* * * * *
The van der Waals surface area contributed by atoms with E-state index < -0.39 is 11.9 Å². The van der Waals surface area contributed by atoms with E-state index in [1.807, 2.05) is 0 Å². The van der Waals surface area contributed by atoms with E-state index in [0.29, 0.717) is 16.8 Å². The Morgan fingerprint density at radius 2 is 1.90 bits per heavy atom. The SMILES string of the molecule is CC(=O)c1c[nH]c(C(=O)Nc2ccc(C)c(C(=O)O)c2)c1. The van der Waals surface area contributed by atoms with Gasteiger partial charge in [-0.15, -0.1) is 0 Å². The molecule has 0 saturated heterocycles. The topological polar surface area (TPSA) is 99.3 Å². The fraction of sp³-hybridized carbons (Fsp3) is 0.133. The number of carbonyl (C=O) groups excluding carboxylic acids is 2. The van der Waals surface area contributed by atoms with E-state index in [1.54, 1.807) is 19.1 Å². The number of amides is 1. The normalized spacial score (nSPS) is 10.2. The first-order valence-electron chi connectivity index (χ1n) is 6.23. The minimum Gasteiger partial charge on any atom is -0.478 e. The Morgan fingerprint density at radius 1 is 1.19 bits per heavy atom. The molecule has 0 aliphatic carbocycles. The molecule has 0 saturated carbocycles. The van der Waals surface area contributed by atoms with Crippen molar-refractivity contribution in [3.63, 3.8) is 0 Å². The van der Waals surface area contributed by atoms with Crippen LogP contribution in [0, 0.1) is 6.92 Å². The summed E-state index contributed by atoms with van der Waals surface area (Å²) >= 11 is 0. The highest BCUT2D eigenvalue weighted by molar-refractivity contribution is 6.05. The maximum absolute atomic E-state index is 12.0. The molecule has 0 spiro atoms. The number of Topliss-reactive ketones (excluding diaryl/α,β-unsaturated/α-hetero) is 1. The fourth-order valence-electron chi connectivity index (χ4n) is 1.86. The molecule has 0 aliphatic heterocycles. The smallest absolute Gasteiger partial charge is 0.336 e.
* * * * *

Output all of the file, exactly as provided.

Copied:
The van der Waals surface area contributed by atoms with E-state index < -0.39 is 11.9 Å². The van der Waals surface area contributed by atoms with E-state index in [1.807, 2.05) is 0 Å². The van der Waals surface area contributed by atoms with E-state index in [0.29, 0.717) is 16.8 Å². The Morgan fingerprint density at radius 2 is 1.90 bits per heavy atom. The SMILES string of the molecule is CC(=O)c1c[nH]c(C(=O)Nc2ccc(C)c(C(=O)O)c2)c1. The van der Waals surface area contributed by atoms with Gasteiger partial charge in [-0.15, -0.1) is 0 Å². The molecule has 0 saturated heterocycles. The topological polar surface area (TPSA) is 99.3 Å². The fraction of sp³-hybridized carbons (Fsp3) is 0.133. The number of carbonyl (C=O) groups excluding carboxylic acids is 2. The van der Waals surface area contributed by atoms with E-state index in [1.54, 1.807) is 19.1 Å². The number of amides is 1. The normalized spacial score (nSPS) is 10.2. The first-order valence-electron chi connectivity index (χ1n) is 6.23. The minimum Gasteiger partial charge on any atom is -0.478 e. The Morgan fingerprint density at radius 1 is 1.19 bits per heavy atom. The molecule has 0 aliphatic carbocycles. The molecule has 0 saturated carbocycles. The van der Waals surface area contributed by atoms with Crippen molar-refractivity contribution in [3.63, 3.8) is 0 Å². The van der Waals surface area contributed by atoms with Crippen LogP contribution in [0, 0.1) is 6.92 Å². The summed E-state index contributed by atoms with van der Waals surface area (Å²) >= 11 is 0. The highest BCUT2D eigenvalue weighted by molar-refractivity contribution is 6.05. The maximum absolute atomic E-state index is 12.0. The molecule has 0 spiro atoms. The number of Topliss-reactive ketones (excluding diaryl/α,β-unsaturated/α-hetero) is 1. The fourth-order valence-electron chi connectivity index (χ4n) is 1.86. The molecule has 0 aliphatic heterocycles. The smallest absolute Gasteiger partial charge is 0.336 e.